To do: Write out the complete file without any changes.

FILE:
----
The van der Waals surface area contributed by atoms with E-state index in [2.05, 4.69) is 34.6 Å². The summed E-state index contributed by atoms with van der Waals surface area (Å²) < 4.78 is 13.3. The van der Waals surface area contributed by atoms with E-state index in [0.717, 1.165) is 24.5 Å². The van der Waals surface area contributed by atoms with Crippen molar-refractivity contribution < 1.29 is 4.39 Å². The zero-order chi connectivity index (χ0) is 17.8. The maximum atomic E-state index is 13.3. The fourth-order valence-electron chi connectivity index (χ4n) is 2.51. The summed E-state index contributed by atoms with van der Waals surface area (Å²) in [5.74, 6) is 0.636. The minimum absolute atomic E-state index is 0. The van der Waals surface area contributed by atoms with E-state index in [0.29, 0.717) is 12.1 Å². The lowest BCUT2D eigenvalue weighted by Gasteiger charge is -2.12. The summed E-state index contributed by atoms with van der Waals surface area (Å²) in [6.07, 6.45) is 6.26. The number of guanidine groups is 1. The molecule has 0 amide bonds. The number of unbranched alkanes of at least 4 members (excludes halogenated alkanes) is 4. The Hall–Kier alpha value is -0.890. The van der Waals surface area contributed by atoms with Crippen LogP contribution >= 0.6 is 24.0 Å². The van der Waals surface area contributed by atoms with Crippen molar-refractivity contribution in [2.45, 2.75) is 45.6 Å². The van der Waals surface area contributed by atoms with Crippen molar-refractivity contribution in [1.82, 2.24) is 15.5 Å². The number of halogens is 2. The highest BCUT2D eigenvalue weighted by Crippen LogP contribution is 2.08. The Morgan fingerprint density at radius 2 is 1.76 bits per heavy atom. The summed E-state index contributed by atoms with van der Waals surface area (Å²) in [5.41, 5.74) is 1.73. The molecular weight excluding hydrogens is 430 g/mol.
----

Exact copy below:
The van der Waals surface area contributed by atoms with E-state index in [2.05, 4.69) is 34.6 Å². The summed E-state index contributed by atoms with van der Waals surface area (Å²) < 4.78 is 13.3. The van der Waals surface area contributed by atoms with E-state index in [0.717, 1.165) is 24.5 Å². The van der Waals surface area contributed by atoms with Crippen molar-refractivity contribution < 1.29 is 4.39 Å². The zero-order chi connectivity index (χ0) is 17.8. The maximum atomic E-state index is 13.3. The fourth-order valence-electron chi connectivity index (χ4n) is 2.51. The summed E-state index contributed by atoms with van der Waals surface area (Å²) in [5.74, 6) is 0.636. The minimum absolute atomic E-state index is 0. The van der Waals surface area contributed by atoms with E-state index in [0.29, 0.717) is 12.1 Å². The lowest BCUT2D eigenvalue weighted by Gasteiger charge is -2.12. The summed E-state index contributed by atoms with van der Waals surface area (Å²) in [6.07, 6.45) is 6.26. The number of guanidine groups is 1. The molecule has 0 amide bonds. The number of unbranched alkanes of at least 4 members (excludes halogenated alkanes) is 4. The Hall–Kier alpha value is -0.890. The van der Waals surface area contributed by atoms with Crippen LogP contribution >= 0.6 is 24.0 Å². The van der Waals surface area contributed by atoms with Crippen molar-refractivity contribution in [2.45, 2.75) is 45.6 Å². The van der Waals surface area contributed by atoms with Crippen molar-refractivity contribution in [1.82, 2.24) is 15.5 Å². The number of halogens is 2. The highest BCUT2D eigenvalue weighted by Crippen LogP contribution is 2.08. The Morgan fingerprint density at radius 2 is 1.76 bits per heavy atom. The summed E-state index contributed by atoms with van der Waals surface area (Å²) in [5.41, 5.74) is 1.73. The molecular weight excluding hydrogens is 430 g/mol.